If you’re reading this article, chances are you’re facing the question, “What’s your story?”
Maybe you’re hearing the question at networking events. Maybe your clients seem to want to know more about you. Maybe you’re being interviewed on podcasts.
It’s definitely a fun question. At the same time, it gives you the opportunity to introduce yourself and share more of who you are and what you bring to others. Not every story you share can support your business and implement your strategy.
I have seen many business owners try to follow false guidance to find the perfect story. They feel they need to tell a story that reveals who they are, but they ignore the importance of telling a story that will help, not hurt, their business. To avoid sharing stories that backfire, you should look for the following three things.
Your story differentiates you from others in a meaningful way.
The first time I heard a well-known marketer talk about his former life, sleeping on a lumpy mattress in a cold church basement, I was impressed.
But then I heard another business owner tell a similar story…and another…and another. The stories and the people all blended together in my mind.
Even when you bring a truly unique background to your business, you need to show how this experience makes you better at delivering value. So you were a Navy Seal…does that make you a better business coach? Probably yes, but you have to connect the dots. It’s the connection that makes the story, not the Navy Seal part.
“I’ve learned how to stay focused when my world is spinning…” Good start.
“I’ve developed techniques that help you stay focused even when you’re not climbing down a rope from a helicopter to a ship, in the middle of a cold dark night…but you feel scared and helpless anyway.”
Your story enters the world of your clients.
A lot of stories – especially origin stories – focus on the storyteller’s world.
“We decided to experiment with a new process…”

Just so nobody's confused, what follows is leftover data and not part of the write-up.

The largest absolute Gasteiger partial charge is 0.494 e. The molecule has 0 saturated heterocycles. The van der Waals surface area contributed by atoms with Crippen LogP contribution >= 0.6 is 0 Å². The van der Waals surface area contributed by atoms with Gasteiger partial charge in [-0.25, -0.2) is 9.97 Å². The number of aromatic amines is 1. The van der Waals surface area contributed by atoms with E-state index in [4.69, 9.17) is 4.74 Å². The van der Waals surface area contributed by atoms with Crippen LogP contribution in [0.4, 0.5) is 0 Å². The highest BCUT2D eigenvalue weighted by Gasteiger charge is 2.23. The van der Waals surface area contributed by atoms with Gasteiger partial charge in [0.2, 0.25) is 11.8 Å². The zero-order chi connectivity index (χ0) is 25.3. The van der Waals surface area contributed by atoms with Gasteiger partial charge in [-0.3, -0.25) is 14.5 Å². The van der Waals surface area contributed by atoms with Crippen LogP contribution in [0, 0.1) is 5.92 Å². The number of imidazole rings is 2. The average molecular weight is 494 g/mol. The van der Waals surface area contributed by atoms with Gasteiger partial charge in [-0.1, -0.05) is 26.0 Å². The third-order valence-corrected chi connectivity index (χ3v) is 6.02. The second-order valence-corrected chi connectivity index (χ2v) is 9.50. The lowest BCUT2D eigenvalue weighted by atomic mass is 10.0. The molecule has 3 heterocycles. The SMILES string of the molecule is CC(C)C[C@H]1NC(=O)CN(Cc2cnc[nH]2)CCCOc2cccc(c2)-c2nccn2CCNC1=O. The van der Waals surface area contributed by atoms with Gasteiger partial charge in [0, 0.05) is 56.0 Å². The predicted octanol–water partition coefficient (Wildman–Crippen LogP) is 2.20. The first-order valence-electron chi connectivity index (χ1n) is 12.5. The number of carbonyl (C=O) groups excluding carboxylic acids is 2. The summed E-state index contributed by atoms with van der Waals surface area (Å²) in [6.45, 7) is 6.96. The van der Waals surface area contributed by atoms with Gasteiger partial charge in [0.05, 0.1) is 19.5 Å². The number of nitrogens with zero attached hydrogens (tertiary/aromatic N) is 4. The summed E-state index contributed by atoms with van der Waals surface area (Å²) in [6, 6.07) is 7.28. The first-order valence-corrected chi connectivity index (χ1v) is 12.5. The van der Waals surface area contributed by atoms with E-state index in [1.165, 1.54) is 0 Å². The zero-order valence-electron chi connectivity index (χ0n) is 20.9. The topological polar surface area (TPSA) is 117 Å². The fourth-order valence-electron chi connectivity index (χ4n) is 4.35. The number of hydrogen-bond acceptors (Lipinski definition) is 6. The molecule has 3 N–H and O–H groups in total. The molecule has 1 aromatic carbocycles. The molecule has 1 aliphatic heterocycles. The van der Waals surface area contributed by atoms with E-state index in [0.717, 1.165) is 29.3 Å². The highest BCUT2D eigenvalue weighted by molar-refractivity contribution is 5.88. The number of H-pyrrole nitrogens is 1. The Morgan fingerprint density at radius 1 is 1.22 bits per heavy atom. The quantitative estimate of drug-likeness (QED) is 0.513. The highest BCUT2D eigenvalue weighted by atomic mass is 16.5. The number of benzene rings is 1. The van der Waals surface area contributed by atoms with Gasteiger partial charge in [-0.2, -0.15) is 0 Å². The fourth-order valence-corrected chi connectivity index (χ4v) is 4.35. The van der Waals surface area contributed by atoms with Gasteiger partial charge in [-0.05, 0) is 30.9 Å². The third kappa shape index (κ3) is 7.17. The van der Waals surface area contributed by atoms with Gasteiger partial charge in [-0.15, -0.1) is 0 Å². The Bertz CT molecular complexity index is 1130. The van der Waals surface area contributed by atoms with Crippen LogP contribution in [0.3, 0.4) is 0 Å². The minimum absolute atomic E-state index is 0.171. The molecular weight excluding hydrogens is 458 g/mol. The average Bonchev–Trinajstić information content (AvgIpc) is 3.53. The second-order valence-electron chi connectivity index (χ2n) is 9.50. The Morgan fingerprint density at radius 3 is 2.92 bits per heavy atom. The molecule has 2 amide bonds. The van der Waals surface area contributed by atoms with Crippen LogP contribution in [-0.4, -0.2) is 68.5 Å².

“First we did this and then we did that…”
Compared to these stories, business owners who find it easy to get inside their client’s world can find themselves building strong relationships fairly quickly. They address the frustrations of trying to fix a problem when you’re way beyond your comfort zone.
“My client came to me after she’d spent six months trying to define her brand…and she’d only gotten as far as choosing a particular shade of green and most likely a serif style font.”
Your story simplifies something that seems complex and confusing.
My favorite type of story is one that introduces a new way of looking at a concept. For instance, suppose you’re giving a talk to a group of finance professionals. You want to encourage them to hire support staff to leverage their time more effectively.
You tell this story:
Ed is going to his daughter’s ballet recital •He spots a man selling flowers •He says, “Lots of people want flowers! How come you only have a few?”
The flower seller says, “If I have too many flowers, the police will ask me to leave. So I have to stop every so often and go get more.”
Ed says, “Why don’t you get your friends to act as runners from your warehouse? That way you’ll always have enough.”
That story creates an aha moment. It’s totally down-to-earth and relatable. Even if you don’t have a family of your own, you know people who do…and you can imagine the father’s pride in his young daughter’s ballet recital.
To learn more about aha moments – listen to this podcast episode on Apple or Spotify.
Do you have a story to share? Have you come across a cringeworthy story…one that seemed to be doing the storyteller more harm than good? Post your thoughts in the comments below.
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